Friday, May 27, 2022

Education Aggravation: A Retired Teacher's View from the Trenches - A Call to Action by Leslie K. Brooks

 


The coolest magic beans in the universe . . .Education. . . has taken a back seat in the United States.

Oh, this is long before the pandemic. The pandemic just opened a can of worms long struggling to get out.

Sure, everyone talks about education, complains about it a lot but who’s really at fault here? And who really cares? Parents and students should be grateful. All children in the United States can get an education for free, a luxury not offered in many countries, if they will work for it. “Ay, there’s the rub!” Work ethic, changing priorities, time and technology.

Monday, March 28, 2022

Project Kid by Amanda Kingloff


Perfect for crafty parents who are eager to get their kids excited about DIY, ProjectKid is everything you could want in a craft book: 100(!) stylish, inventive projects; step-by-step photographs; tips for the novice crafter; easy-to-follow instructions; and a fresh, modern look. What really sets these projects apart are the unexpected, ingenious ways Kingloff uses everyday objects and materials. (Did you ever think a body-wash bottle would make a perfect rocket ship?) And these are projects for things kids want to make—and keep—from a juice-box owl to a pirate ship to a curio cabinet for displaying all of their treasures, plus games, jewelry, and more. Also included in the book are basic crafting lessons (such as pom-pom making and weaving) to help children of all ages build a DIY arsenal, a handy guide to must-have tools and materials, and a source directory.


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**My thoughts**


As Kingloff was the lifestyle director at Parents magazine for so long, overseeing the DIY content, I am not surprised to find such a comprehensive collection of activities for families to do together. The creativity found within these pages is astonishing. I would have gone absolutely crazy over this book as a kid.

Most of the materials that you need are already found at your house. For other items, Kingloff provides website and store recommendations to help you find what you need. Step-by-step directions are very clearly written out, with excellent photographs of each step. This is great for people who do better with written directions and for those who are more adept at following a photo tutorial.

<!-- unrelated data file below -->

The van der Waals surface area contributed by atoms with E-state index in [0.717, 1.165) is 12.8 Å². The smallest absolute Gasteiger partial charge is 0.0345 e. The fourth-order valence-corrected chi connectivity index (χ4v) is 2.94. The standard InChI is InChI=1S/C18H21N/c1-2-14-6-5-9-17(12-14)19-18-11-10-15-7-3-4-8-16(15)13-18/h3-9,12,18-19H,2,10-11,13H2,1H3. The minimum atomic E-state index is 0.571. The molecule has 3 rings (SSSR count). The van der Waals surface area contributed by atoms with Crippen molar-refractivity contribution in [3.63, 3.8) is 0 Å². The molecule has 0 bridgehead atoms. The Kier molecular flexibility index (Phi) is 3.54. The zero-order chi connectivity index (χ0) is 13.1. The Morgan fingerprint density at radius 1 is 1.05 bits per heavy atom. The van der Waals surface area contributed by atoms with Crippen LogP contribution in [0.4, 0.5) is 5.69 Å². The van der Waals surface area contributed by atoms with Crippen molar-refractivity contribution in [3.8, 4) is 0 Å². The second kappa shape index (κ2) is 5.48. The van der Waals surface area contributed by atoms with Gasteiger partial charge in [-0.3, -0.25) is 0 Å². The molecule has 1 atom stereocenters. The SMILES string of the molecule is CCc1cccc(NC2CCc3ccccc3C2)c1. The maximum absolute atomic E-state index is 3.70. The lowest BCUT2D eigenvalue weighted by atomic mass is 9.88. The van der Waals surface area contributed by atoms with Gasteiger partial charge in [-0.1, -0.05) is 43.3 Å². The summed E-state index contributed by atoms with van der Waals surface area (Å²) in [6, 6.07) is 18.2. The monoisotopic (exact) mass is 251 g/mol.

Activities definitely range in ability level. Projects such as the Joiner-Biscuit Butterflies would be easy to do with my preschool and kindergarten students. Juice-Box Owls would be more appropriate for older children. Some of them would even make great gifts, such as the Pom-Pom Poodle Pull Toy and the Embroidered Flyswatters. Others are more practical, such as the Family Message Center and Crafty Containers. Inspire learning while crafting with the Teaching Timepiece, ABC Flashcards, and Homemade Memory Game. 

I love the little art lessons at the end of each section, because they allow for open-ended creativity, beyond just the crafts shown in this book. The Montessorian in me appreciates open-ended possibilities, instead of only trying to mimic a craft! I also love the section on natural crafts, because it inspires you to spend time outside.

Both boys and girls can find something to enjoy in here, because crafts are not just for girls. The Robot Bank, Bottle Rocket, and Totally Tubular Train are sure to appeal to both!

Yes, a lot of the photographs are Pinterest worthy. I have a feeling that in the true tradition of Pinterest, a lot of attempts at some of these crafts are going to be significantly less than stellar. That isn't to say that with time and practice, your crafty skills, and those of your children, will not improve.

This is one that you'll want in a hard copy to make it easier to flip through the projects!

Thank you to NetGalley for fulfilling my review request. All thoughts and opinions are my own.